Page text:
be more than a certain number of electrons in any one layer. Consider how the atom will change as we gradually increase its population of electrons; the number in the outer layer will at first increase, but when it has reached the critical number no more can be added to it; any new added to the atom will now begin to form a new outer layer, the old outer layer becoming an inner one. With the addition of more electrons the same process will be repeated; the new outer layer will absorb electrons until it becomes too crowded, when a new outer layer will split off, and the process be repeated.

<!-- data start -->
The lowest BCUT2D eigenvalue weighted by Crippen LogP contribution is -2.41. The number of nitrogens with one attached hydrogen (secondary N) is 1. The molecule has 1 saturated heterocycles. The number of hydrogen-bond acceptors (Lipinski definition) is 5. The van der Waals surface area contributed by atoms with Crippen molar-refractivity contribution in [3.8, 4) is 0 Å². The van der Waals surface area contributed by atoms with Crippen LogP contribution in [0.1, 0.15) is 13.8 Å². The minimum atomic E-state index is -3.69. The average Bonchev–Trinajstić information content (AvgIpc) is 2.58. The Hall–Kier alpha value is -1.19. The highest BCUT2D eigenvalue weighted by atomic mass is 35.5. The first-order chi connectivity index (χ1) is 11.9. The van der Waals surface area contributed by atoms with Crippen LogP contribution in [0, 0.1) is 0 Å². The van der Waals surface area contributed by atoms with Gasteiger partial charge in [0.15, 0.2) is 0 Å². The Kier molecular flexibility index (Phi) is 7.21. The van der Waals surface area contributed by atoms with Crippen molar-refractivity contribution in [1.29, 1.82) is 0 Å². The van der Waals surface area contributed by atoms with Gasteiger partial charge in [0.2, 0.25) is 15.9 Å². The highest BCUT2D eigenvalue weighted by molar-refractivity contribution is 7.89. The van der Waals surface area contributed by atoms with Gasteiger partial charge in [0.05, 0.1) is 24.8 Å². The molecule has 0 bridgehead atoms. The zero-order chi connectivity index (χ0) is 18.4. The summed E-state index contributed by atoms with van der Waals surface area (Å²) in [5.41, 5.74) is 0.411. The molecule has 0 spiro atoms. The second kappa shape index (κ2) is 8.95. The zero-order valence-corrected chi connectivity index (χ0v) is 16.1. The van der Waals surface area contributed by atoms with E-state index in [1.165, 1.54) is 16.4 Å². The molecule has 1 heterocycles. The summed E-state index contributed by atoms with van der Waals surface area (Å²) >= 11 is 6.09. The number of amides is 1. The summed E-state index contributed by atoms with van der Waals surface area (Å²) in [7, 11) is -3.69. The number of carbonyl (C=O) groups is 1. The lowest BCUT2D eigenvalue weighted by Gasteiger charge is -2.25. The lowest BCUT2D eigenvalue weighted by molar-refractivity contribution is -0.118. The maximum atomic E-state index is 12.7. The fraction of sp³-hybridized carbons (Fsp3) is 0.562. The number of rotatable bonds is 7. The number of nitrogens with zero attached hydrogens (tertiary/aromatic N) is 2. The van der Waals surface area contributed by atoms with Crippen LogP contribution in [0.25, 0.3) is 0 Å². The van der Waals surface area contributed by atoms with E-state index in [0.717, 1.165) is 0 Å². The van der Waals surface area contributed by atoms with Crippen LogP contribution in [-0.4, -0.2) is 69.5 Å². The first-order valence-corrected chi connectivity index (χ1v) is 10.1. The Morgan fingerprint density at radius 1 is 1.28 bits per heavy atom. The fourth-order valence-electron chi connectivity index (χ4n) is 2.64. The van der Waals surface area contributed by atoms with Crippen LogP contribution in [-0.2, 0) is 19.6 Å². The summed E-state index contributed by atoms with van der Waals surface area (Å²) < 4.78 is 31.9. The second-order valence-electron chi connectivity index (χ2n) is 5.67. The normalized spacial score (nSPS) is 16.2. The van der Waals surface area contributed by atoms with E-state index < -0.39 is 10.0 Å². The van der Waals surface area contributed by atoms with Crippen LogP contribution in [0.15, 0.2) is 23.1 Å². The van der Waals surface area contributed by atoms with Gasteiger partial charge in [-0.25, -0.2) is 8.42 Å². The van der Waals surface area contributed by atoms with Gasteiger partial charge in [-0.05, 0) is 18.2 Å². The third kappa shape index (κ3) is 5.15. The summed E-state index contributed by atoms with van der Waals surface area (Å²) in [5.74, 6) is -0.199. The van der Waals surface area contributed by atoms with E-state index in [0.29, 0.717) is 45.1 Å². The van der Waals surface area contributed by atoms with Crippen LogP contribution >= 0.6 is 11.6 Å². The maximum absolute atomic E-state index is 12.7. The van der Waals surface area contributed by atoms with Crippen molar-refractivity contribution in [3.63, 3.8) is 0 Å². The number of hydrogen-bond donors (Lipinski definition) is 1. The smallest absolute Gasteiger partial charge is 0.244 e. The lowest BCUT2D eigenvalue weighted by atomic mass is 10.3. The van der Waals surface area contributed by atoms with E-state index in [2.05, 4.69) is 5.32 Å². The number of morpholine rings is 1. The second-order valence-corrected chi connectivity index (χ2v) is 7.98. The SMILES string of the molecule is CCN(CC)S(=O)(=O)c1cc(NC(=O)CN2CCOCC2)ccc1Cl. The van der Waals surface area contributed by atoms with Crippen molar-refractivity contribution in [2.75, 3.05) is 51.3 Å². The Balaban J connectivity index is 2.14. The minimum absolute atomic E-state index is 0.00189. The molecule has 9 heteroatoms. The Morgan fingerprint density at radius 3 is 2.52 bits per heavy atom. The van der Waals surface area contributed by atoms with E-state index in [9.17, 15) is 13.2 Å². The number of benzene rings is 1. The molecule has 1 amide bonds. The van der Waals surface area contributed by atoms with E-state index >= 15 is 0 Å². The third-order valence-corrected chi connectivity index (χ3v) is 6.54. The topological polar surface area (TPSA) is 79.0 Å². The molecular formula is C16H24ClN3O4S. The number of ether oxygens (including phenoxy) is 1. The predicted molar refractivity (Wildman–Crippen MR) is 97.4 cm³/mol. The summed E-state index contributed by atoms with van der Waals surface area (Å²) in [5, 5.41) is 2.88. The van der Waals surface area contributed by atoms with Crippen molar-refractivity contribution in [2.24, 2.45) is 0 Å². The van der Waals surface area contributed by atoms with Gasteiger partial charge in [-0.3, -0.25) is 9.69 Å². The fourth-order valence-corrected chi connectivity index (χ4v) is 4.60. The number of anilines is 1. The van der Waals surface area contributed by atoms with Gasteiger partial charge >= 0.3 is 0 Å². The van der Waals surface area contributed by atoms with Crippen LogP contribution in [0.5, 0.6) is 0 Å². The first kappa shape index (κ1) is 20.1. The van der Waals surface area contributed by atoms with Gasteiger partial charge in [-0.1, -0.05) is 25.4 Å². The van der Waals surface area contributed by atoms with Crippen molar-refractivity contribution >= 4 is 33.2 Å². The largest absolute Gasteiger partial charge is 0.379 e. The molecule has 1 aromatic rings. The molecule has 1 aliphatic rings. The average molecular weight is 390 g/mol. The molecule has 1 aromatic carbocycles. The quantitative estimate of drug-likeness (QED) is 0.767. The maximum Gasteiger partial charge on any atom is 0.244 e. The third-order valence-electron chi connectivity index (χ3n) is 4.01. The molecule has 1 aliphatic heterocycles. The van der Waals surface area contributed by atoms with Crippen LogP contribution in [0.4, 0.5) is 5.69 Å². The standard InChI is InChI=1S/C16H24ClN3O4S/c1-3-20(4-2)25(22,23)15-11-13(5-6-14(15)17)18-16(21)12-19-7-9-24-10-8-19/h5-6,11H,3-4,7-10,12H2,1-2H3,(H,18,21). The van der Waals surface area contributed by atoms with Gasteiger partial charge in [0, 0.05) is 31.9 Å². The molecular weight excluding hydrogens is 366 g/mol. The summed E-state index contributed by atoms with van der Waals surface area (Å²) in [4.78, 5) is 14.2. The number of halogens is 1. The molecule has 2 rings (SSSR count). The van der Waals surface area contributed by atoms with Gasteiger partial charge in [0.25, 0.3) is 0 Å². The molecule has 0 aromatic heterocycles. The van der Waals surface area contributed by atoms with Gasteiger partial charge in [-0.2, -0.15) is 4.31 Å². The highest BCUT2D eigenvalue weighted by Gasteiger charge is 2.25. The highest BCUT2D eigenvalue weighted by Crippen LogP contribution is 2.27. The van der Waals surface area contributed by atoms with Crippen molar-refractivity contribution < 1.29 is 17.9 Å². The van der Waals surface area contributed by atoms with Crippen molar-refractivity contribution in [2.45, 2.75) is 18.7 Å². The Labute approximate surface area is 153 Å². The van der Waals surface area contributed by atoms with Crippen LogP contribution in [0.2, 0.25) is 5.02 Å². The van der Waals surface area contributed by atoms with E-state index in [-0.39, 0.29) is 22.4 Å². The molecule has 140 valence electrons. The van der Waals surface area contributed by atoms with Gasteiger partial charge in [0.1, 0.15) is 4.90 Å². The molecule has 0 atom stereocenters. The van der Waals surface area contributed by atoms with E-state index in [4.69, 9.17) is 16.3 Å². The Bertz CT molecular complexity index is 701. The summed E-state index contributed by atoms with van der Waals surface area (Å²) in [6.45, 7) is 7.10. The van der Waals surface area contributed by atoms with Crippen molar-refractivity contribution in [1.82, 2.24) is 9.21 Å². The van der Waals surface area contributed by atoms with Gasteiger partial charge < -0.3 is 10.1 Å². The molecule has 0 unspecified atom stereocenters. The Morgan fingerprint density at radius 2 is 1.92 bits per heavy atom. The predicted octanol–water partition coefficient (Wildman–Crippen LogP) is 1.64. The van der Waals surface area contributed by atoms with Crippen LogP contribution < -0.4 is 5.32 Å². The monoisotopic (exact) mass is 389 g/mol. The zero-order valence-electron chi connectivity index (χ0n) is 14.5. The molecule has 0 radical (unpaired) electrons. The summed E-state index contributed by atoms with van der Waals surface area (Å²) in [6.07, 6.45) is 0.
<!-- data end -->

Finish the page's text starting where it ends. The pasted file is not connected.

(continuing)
The theory of the way in which a number of electrons arrange themselves suggests that the electrons in the atom are divided up into a series of rings, one outside the other. This has been confirmed by experiment, for the discovery by Professor Barkla of the characteristic Röntgen radiation has already enabled us to detect two of these rings in the atoms of the heavier elements and one in those of the lighter. He showed that when submitted to appropriate treatment, each atom gives out special kinds of Röntgen rays; thus a platinum atom gives out one kind of ray, a silver atom another, with a longer wave length than the platinum one. Now the properties of the hardest rays given out by the different elements are connected in a very simple way with the atomic weight; thus Mr. Whiddington showed that the speed of the slowest cathode particle which could excite these rays is proportional to the atomic weight, and Mr. Moseley has shown that the frequency of the vibration is proportional to the square of the atomic number; as this number is roughly proportional to the atomic weight, the one relation would follow from the other by Planck's law. This simple connexion with the atomic weight shows that these rays arise from similar parts of the atom, and